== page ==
Changing Planet: Our Fading Corals


Corals are marine organisms living within a very narrow set of habitat conditions. Changes in these conditions have affected coral reefs around the world. Your goal for this lesson will be to determine the biotic and abiotic factors needed by corals for survival.  After determining these factors, you will explore the health of a selected coral reef, and present your findings at a Coral Reef Roundtable.


Activity Questions

What are corals and what biotic and abiotic factors are necessary for their survival?  What is the current health status of the coral reefs found around the world?


Team Activity Tasks

Research information about corals

Learn how to use an online GIS mapping program

Use research information and GIS mapping information to create a presentation


Part 1:  Corals

Using research materials provided by your teacher, fill in the tables below.  Use your notebook if extra space is needed.


Features of Corals

Information and Examples


Body structure






Life cycle



Feeding & feeding structures



Relationship with zooxanthellae







Abiotic Factors

Information and Examples





Water Temperature




Water depth



Ocean salinity & pH



Clear and moving water







Characteristics of Coral Ecosystems

Information and Examples


Role of corals



Trophic levels present



Ecological relationships present








Description and Examples












Description and Examples


Changes in abiotic factors






Weather events



Human threats






Part 2: Reef GIS Data Interpretation

Now you are going to use Reef GIS ( to explore data from coral reefs around the world and from a selected location.  Reef GIS is a Geographical Information System (GIS) program that allows users to display, explore, and analyze spatial data.  Reef GIS incorporates a variety of recent scientific datasets for you to visualize and interpret.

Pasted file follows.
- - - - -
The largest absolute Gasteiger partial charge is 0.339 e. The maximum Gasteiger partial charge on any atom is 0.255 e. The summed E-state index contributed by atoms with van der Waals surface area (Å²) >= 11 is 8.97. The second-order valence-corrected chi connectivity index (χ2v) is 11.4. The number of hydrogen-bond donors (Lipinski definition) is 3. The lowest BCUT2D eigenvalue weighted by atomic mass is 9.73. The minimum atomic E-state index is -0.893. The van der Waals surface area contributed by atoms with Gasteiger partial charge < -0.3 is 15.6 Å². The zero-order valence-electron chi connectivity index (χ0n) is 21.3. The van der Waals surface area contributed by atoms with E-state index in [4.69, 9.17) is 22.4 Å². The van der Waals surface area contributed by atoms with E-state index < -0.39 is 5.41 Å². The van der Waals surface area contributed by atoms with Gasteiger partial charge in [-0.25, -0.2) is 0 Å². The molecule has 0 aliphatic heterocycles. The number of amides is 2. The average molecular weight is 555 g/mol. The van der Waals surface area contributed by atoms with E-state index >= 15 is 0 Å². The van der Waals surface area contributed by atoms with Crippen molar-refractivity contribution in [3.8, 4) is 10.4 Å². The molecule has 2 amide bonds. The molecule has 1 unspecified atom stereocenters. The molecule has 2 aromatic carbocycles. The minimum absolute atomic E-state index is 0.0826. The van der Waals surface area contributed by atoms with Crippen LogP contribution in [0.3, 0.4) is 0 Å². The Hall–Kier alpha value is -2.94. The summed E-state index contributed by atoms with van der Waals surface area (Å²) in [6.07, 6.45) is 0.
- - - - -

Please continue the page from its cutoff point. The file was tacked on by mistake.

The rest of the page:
Figure 1: Reef GIS front page.  Map provided by ReefBase.


Open up the program and acquaint yourself to the tools and available data.



The toolbar controls allow you to do the following:


To go back to your previous map click this button .


Zoom in and zoom out click on one of these icons  and then click on the map.


To pan around the map click on this button .


To go back to the original global view click this button .

To learn more about a reef or to access the available satellite maps click this button  and then click on the map.

To measure distance click on this ruler icon , click on the map and then stretch to measure.


To view topographic map layer click this icon .


To show the place names click this icon .


To save your map click this icon  and follow the steps listed.


To print your map click on this icon  and follow the steps listed.


The menu on the left of the screen is where you will go to acquire your maps. To visualize the data, first select a "Map" such as "Location of Coral Reefs," then select a "Layer" such as "Reef by Type," and then select "Legend" to learn more about the colors and to gather more information.


First at the global level, explore the Location of Coral Reefs map, then the Coral Diseases map, then Coral Bleaching and SST (sea surface temperature) map, and then the Reefs at Risk map.  Be sure to click on the "Refresh Map" button to load the new maps.  Use the toolbar to zoom in and out in order to gather additional information about coral reefs around the globe.  Take note of the global distribution and any patterns in the data. 


Next, repeat the above step but for a selected location.  Share your chosen location with your teacher before proceeding to make sure there are no duplicate locations chosen within your classroom. Use the measuring tool and the information tool to learn more about the details of your coral reef.  Save map images (JPEG) and satellite images for Part 3.



Part 3: Coral Reef Roundtable Presentation

Using all the information from this lesson, create a presentation in the format required by your teacher for the upcoming Coral Reef Roundtable.  Keep in mind that others attending the Roundtable do not have any information about your chosen location.  You and your team will want to be sure to include maps and images to support what you have to say.  At the end of the Roundtable, your class will be summarizing the findings from all the teams into one report to be presented to the governments of each country involved.  The leaders of the countries will not only learn more about the health of their coral reefs, but they will understand the importance of ensuring healthy coral reefs and that a global effort is required to do just that.

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